Most Latin American presidential systems have runoff elections if the first place candidate fails to meet a legal threshold. However, Mexico is not one of them, important when considering that three of the last four presidential elections resulted in winners with less than half of the vote.
The 2000 election ended the PRI’s 74 years of electoral dominance and often is cited as a turning point for Mexican democracy. However, Vincente Fox of the PAN only captured 42.5%. In 2006, the PAN’s Filipe Calderon won with only 36.38% of the vote, compared to Manuel Lopez Obrador’s 35.34%. Both candidates initially declared victory while election officials reiterated it was too close to call. Obrador supporters protested for weeks claiming voter fraud, while Calderon himself suggested runoffs could prevent this type of situation in the future. The PRI’s Enrique Pena Nieto won in 2012 with only 38.2% of the vote, with Obrador again in second place (31.6%). Only in 2018 did Obrador secure an outright majority (53.19%).
Whether the results of 2000-2012 would have differed under a runoff system is hard to say, although, 35 of the 47 runoffs in Latin America from 1978-2017 resulted in victory for the first-round winner. Yet, little research directly tackles public support for runoffs in Mexico or elsewhere, with assumptions that most Latin Americans may see the addition as a waste of time and resources.
Proponents of runoffs focus precisely on preventing a minority preferred candidate from winning, instead prioritizing broad support and coalition-building if not before the first election then before the runoff. Extremist voters also tend to have less of an influence and when a perceived extremist candidate makes it to the runoff, this commonly galvanizes support for the opponent, as seen in the 2017 French presidential election. In addition, runoff winners are perceived to have a clearer mandate to rule, enhancing views of democratic legitimacy. Runoff elections also encourage sincere voting as supporters of even the smallest party know that their runoff vote can be influential. Evidence suggests presidential systems with runoffs also have positive implications for human rights protection and measures of democracy.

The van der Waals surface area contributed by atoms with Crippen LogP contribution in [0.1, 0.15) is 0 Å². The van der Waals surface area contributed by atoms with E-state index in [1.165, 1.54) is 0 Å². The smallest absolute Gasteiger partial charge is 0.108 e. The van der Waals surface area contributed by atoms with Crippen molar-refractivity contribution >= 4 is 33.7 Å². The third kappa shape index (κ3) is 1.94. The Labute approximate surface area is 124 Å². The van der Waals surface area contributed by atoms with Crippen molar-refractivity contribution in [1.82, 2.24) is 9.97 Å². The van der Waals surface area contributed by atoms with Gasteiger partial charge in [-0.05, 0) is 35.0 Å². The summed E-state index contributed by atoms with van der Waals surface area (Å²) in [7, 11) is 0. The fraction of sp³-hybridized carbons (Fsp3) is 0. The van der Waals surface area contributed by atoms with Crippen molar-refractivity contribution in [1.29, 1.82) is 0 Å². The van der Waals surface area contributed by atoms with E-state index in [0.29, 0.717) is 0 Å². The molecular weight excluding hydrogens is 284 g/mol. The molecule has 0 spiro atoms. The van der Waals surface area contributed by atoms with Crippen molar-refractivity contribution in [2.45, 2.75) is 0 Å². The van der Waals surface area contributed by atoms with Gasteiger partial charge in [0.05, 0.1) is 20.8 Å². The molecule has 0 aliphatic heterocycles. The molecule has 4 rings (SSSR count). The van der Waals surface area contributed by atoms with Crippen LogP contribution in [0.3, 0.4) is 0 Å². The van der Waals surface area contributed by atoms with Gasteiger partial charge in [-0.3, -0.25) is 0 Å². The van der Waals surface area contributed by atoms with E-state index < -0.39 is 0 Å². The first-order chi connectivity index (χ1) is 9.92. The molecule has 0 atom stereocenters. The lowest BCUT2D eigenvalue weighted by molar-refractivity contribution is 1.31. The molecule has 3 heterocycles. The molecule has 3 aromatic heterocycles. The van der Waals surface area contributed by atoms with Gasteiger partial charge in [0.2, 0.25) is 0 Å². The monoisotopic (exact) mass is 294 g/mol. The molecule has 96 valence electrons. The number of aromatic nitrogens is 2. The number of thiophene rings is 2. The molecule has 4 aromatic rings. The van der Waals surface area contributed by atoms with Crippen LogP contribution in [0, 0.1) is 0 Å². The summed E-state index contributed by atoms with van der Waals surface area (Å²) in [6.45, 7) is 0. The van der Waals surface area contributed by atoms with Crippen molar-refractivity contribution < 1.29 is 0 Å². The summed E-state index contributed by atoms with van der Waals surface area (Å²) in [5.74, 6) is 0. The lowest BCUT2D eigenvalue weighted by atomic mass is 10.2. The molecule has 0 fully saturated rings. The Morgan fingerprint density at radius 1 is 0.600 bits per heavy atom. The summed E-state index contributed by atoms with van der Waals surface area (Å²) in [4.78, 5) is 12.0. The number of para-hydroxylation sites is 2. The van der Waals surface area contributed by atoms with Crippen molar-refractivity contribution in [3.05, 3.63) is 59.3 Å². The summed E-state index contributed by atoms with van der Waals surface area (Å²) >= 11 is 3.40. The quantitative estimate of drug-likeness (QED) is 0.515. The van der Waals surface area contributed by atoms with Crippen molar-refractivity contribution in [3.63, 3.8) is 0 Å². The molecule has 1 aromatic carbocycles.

However, runoff elections may encourage party proliferation and exacerbate political tensions, especially where the runoff is closely contested or where the winner lacks a legislative majority. Even where the opposition accepts the results, such as this year’s Ecuadorian election, runoffs often leave winners with limited legislative support. Meanwhile, in this year’s Peruvian presidential election, Pedro Castillo beat Keiko Fujimori by less than 1% of the vote in the second round, with Fujimori and supporters claiming electoral fraud and calling for the nullification of the election. Runoff elections also incur additional costs for both parties and election administration and often see lower turnout. Nor does a runoff necessarily inspire greater affinity towards one of the remaining candidates. In the Ecuadorian case, nearly 15% cast a null ballot in the runoff, viewed as either a sign of disapproval of both candidates or concerns of first round voter fraud.